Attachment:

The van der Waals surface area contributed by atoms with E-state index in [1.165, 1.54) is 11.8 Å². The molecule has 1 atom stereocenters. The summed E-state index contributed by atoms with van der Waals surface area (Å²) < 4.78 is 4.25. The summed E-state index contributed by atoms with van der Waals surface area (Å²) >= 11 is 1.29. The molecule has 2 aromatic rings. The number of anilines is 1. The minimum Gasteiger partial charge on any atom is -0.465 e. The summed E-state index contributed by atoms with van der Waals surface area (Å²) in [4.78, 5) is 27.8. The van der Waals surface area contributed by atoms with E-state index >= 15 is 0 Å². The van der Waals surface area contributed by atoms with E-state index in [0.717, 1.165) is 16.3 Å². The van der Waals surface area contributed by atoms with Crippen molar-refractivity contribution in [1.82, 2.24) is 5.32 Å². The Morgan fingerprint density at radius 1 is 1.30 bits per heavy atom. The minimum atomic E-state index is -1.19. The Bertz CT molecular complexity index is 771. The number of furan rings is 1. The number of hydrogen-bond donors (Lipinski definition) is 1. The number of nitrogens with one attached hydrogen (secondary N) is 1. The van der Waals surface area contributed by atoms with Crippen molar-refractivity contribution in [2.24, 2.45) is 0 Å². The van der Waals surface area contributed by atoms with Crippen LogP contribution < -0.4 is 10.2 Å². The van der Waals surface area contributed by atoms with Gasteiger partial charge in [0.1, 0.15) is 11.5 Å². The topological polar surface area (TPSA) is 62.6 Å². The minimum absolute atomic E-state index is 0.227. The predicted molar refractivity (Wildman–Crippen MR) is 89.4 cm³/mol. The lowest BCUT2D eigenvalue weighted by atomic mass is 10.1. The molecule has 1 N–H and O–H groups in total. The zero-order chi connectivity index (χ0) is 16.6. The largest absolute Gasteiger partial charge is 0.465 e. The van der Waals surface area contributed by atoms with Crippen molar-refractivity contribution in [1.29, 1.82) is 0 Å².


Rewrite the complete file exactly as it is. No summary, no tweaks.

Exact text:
The van der Waals surface area contributed by atoms with E-state index in [1.165, 1.54) is 11.8 Å². The molecule has 1 atom stereocenters. The summed E-state index contributed by atoms with van der Waals surface area (Å²) < 4.78 is 4.25. The summed E-state index contributed by atoms with van der Waals surface area (Å²) >= 11 is 1.29. The molecule has 2 aromatic rings. The number of anilines is 1. The minimum Gasteiger partial charge on any atom is -0.465 e. The summed E-state index contributed by atoms with van der Waals surface area (Å²) in [4.78, 5) is 27.8. The van der Waals surface area contributed by atoms with E-state index >= 15 is 0 Å². The van der Waals surface area contributed by atoms with E-state index in [0.717, 1.165) is 16.3 Å². The van der Waals surface area contributed by atoms with Crippen molar-refractivity contribution in [1.82, 2.24) is 5.32 Å². The Morgan fingerprint density at radius 1 is 1.30 bits per heavy atom. The minimum atomic E-state index is -1.19. The Bertz CT molecular complexity index is 771. The number of furan rings is 1. The number of hydrogen-bond donors (Lipinski definition) is 1. The number of nitrogens with one attached hydrogen (secondary N) is 1. The van der Waals surface area contributed by atoms with Crippen molar-refractivity contribution in [2.24, 2.45) is 0 Å². The van der Waals surface area contributed by atoms with Crippen LogP contribution < -0.4 is 10.2 Å². The van der Waals surface area contributed by atoms with Gasteiger partial charge in [0.1, 0.15) is 11.5 Å². The topological polar surface area (TPSA) is 62.6 Å². The minimum absolute atomic E-state index is 0.227. The predicted molar refractivity (Wildman–Crippen MR) is 89.4 cm³/mol. The lowest BCUT2D eigenvalue weighted by atomic mass is 10.1. The molecule has 1 N–H and O–H groups in total. The zero-order chi connectivity index (χ0) is 16.6. The largest absolute Gasteiger partial charge is 0.465 e. The van der Waals surface area contributed by atoms with Crippen molar-refractivity contribution in [1.29, 1.82) is 0 Å².